Australia's central bank meets again today to discuss the possibility of a change to the cash rate.
Any change to the cash rate for August looks extremely unlikely.
Check out the decision here.
Buying a home or looking to refinance? The table below features home loans with some of the lowest variable interest rates on the market for owner occupiers.
Smart Booster Home Loan
- Discount variable for 1 year <=80% LVR
- No ongoing fees
- Unlimited redraw facility
Monthly repayments: $1,476
- Discount variable for 1 year
- No ongoing fees
- Unlimited redraw facility
NAB economist Rodrigo Catril said the central bank was "almost certain" to keep monetary policy and its policy guidance unchanged moving forward.
The RBA's shadow board from the Australian National university meanwhile gave a marginal chance there could be a rate cut.
"The Shadow Board attaches a 6% probability that a final rate cut, to the lower bound of 0% is appropriate," the Board said.
In a recent speech, RBA Governor Phillip Lowe said a rate cut was possible, but would require a reconfiguration to the current system, taking the rate to 0.10%.
"Using international experience as a guide, it would have been possible to configure the existing elements of the RBA package differently," Dr Lowe said.
"For example, the various interest rates currently at 25 basis points could have been set lower, at say 10 basis points."
"The board has, however, not ruled out future changes to the configuration of this package if developments in Australia and overseas warrant doing so."
The RBA has repeatedly expressed it would not hike the rate until progress was made towards full employment and inflation sits between its desired band of 2-3%.
Figures released last week showed Australia is experiencing deflation, with the consumer price index plunging 1.9% in the June quarter, the biggest drop seen since records began 72 years ago.
The drop takes annual inflation to -0.3%, only the third time annual inflation has been negative in Australia's history.
Unemployment rose to 7.4% in June, up from 7.0% in May, as more people began to look for work and COVID-19 restrictions were eased.
However, Dr Lowe said he expected unemployment to rise as the scars from the pandemic deepened.
"As the labour market continues to improve, we expect many of these people will start looking for jobs, and thus be classified as rejoining the labour force," he said.
"This will push up the measured unemployment rate at the same time that the share of the working-age population with a job is also rising."
Melbourne crisis warps economic outlook
The RBA and economists have repeatedly said although the road to recovery was uncertain, it would only be achieved by flattening the curve, easing restrictions and returning the economy to normality.
With Melbourne entering stage 4 restrictions this week and many locations in New South Wales and Queensland now advising the use of face masks, Australia has regressed in its battle against the virus.
Weekly consumer confidence declined almost 2% last week, the fifth decline in a row and largest weekly decline in a month.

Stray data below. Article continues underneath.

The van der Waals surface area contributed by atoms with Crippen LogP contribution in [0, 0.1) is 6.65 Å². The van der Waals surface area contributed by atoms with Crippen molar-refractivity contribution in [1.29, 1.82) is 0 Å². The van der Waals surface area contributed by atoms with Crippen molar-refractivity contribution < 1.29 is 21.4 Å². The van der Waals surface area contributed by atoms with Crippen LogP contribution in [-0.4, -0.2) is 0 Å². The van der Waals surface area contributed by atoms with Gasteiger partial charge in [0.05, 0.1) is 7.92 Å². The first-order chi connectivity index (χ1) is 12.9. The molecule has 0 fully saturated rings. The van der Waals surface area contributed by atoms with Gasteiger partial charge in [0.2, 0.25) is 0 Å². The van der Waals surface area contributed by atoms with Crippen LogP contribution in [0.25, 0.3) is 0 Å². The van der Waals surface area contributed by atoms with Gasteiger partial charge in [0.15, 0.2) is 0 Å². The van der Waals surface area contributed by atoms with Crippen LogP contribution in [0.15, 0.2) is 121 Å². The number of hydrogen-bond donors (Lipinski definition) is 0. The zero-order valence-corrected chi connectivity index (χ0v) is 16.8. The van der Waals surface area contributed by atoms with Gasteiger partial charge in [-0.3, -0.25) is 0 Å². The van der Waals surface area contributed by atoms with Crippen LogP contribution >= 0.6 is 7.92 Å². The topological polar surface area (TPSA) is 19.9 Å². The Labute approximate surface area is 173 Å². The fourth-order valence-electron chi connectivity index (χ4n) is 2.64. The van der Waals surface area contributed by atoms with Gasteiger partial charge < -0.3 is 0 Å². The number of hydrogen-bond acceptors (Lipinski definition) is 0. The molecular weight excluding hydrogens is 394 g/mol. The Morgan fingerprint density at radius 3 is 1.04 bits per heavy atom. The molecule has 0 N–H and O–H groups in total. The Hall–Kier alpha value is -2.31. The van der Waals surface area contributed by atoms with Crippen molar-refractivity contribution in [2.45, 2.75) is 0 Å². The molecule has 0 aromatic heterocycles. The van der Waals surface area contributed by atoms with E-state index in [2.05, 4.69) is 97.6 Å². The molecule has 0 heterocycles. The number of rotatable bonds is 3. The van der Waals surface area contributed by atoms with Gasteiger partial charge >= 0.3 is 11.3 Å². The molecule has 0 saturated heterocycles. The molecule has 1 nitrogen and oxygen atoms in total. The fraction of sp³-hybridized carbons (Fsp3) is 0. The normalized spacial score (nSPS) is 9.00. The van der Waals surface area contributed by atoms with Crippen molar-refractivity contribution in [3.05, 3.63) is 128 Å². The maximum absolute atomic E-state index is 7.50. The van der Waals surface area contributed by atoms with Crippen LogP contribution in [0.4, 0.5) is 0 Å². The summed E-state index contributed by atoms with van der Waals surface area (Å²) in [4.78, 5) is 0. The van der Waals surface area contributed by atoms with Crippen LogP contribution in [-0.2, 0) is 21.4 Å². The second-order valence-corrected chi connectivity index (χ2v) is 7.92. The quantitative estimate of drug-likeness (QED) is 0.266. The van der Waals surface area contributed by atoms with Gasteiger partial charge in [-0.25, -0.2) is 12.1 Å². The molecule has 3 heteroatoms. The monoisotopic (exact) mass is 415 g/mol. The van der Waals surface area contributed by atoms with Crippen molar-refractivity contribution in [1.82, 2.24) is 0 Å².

ANZ Head of Australian Economics David Plank said sentiment had dropped almost 10% from its high at the end of May.
"The rise in pandemic related deaths in Victoria and new case numbers rising in Sydney seem to be sapping confidence," Mr Plank said.
"The reductions in the Jobkeeper and Jobseeker payments from the end of September may have also weighed, with ‘current economic conditions’ falling sharply and the improvement in ‘current finances’ stalling at a low level."
The entire market was not considered in selecting the above products. Rather, a cut-down portion of the market has been considered which includes retail products from at least the big four banks, the top 10 customer-owned institutions and Australia’s larger non-banks:
- The big four banks are: ANZ, CBA, NAB and Westpac
- The top 10 customer-owned Institutions are the ten largest mutual banks, credit unions and building societies in Australia, ranked by assets under management in November 2019. They are (in descending order): Credit Union Australia, Newcastle Permanent, Heritage Bank, Peoples’ Choice Credit Union, Teachers Mutual Bank, Greater Bank, IMB Bank, Beyond Bank, Bank Australia and P&N Bank.
- The larger non-bank lenders are those who (in 2020) has more than $9 billion in Australian funded loans and advances. These groups are: Resimac, Pepper, Liberty and Firstmac.
Some providers' products may not be available in all states. To be considered, the product and rate must be clearly published on the product provider's web site.
In the interests of full disclosure, Savings.com.au, Performance Drive and Loans.com.au are part of the Firstmac Group. To read about how Savings.com.au manages potential conflicts of interest, along with how we get paid, please click through onto the web site links.
*The Comparison rate is based on a $150,000 loan over 25 years. Warning: this comparison rate is true only for this example and may not include all fees and charges. Different terms, fees or other loan amounts might result in a different comparison rate.
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